The population of Nova Scotia grew by almost 5,000 people in the past 12 months, as recently reported by Statistics Canada.

The growth was attributed to immigration, the result of many Syrians refugees arriving in the province, through the Federal election promise to bring 25,000 Syrians refugees to Canada.

Without immigration, the population of the province would be on a declining trend, where provincial death rates exceeded birth rates in the first quarter of 2016 by more than 500.
Population growth is a pillar to advancing the economy of Nova Scotia.  With a growth in population, communities advance, incomes are circulated and businesses flourish while adapting to the needs of the population.  A larger pool of individuals are further able to fund the tax base needed to provide the services Canadians have grown accustom to from their municipal, provincial and federal governments.

In 1981, there were six Nova Scotians working for every retired citizen.  By 2031, current trends predict the ratio will be reduced to three to one.

An important element in population growth is the attraction and retention of immigrants and in-migrants.  Paramount to attracting these individuals is fostering a diverse, inclusive and welcoming community.

Recently in the United States, a number of governments and communities have been resistant to the societal trend to offer gender neutral washroom facilities to individuals who identify themselves to a sex other than the one identified on their birth certificate.

Celebrities and Corporate America have united to voice displeasure with government policy and the treatment of sectors of society.

A number of musicians have cancelled concerts in states where discriminatory policies exist, while multiple corporate enterprises have ceased investment in these regions as a sign of support and respect.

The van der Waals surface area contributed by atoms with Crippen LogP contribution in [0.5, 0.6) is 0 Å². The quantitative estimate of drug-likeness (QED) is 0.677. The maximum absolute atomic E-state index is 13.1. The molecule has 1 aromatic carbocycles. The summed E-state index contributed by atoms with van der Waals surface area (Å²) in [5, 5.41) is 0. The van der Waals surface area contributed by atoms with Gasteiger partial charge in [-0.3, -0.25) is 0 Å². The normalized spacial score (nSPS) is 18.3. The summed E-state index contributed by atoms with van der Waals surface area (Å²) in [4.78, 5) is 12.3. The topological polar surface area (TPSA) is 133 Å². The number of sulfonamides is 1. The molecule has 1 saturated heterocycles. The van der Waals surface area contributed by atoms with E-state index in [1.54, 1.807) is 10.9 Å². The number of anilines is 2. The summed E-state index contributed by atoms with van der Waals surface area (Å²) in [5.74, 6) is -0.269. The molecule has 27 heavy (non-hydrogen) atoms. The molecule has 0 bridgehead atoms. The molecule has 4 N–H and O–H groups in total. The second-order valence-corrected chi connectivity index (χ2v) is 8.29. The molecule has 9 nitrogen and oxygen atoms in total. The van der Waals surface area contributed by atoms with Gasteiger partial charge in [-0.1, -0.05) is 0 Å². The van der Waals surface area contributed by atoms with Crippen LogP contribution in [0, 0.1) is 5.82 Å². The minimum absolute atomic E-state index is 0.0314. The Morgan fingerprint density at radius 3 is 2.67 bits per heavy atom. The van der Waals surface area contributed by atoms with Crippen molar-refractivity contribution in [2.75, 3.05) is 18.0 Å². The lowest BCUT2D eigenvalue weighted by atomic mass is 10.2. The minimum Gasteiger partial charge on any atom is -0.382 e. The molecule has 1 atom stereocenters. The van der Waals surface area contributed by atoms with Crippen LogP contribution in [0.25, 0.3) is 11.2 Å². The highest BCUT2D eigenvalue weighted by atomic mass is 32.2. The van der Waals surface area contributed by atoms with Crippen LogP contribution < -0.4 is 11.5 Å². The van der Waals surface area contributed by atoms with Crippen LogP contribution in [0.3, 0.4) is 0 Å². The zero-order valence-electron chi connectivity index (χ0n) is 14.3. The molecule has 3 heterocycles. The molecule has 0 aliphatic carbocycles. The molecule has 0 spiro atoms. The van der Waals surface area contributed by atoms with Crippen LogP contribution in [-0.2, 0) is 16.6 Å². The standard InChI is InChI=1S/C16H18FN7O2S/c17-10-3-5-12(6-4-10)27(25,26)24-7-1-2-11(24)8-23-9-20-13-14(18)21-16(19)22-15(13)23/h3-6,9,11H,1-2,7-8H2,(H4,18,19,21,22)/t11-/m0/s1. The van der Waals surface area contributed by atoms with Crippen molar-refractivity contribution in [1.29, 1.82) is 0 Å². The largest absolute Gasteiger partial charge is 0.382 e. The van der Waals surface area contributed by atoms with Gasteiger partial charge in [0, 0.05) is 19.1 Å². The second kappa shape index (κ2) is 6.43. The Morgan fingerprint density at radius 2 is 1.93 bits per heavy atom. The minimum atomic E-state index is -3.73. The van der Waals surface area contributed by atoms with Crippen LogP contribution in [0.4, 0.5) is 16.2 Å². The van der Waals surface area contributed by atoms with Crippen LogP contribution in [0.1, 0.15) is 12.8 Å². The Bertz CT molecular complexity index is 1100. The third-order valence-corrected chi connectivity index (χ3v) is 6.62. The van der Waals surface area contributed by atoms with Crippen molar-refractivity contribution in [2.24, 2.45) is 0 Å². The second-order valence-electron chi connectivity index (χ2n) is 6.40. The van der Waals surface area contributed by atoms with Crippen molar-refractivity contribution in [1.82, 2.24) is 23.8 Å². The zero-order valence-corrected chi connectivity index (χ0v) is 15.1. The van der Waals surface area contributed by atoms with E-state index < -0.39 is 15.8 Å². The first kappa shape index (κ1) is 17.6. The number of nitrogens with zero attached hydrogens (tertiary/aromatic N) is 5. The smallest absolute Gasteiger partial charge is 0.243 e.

These powerful actions show that close-minded and discriminatory actions will not be tolerated and further prone to financial consequences.  Within our own community, the conversation seems to be shifting, where a number of demonstrable actions have recently been displayed.

In early June, Dalhousie University Agricultural Campus raised the Mi’kmaq Grand Council Flag in recognition of the campus residing on ceded land the Mi’Kmaq people once resided in the late 18th and early 19th century.

The act will allow the Mi’kmaq community to further educate citizens of the region of the historical significance of the area while attempting to heal and forge new relationships between the two groups.

And in mid-June, in the wake of a terrorist attack on the LBGT community at a night club in Orlando, the Town of Truro relaxed a standing policy on flying the pride flag as a show of support for those who lost their lives in Orlando.  The Dalhousie Agricultural Campus raised the pride flag as well.

The recent actions of leaders within the Town of Truro and Dalhousie University Agricultural Campus reflect a shift happening within Colchester on embracing, welcoming and including the diverse cultures present in the area.

The shift will provide a community where residents, immigrants and indigenous people feel welcome, eventually leading to higher retention and participation rates within the community, further contributing to the culture and economy of the region.

Andrew Lake is president of the Truro & Colchester Chamber of Commerce.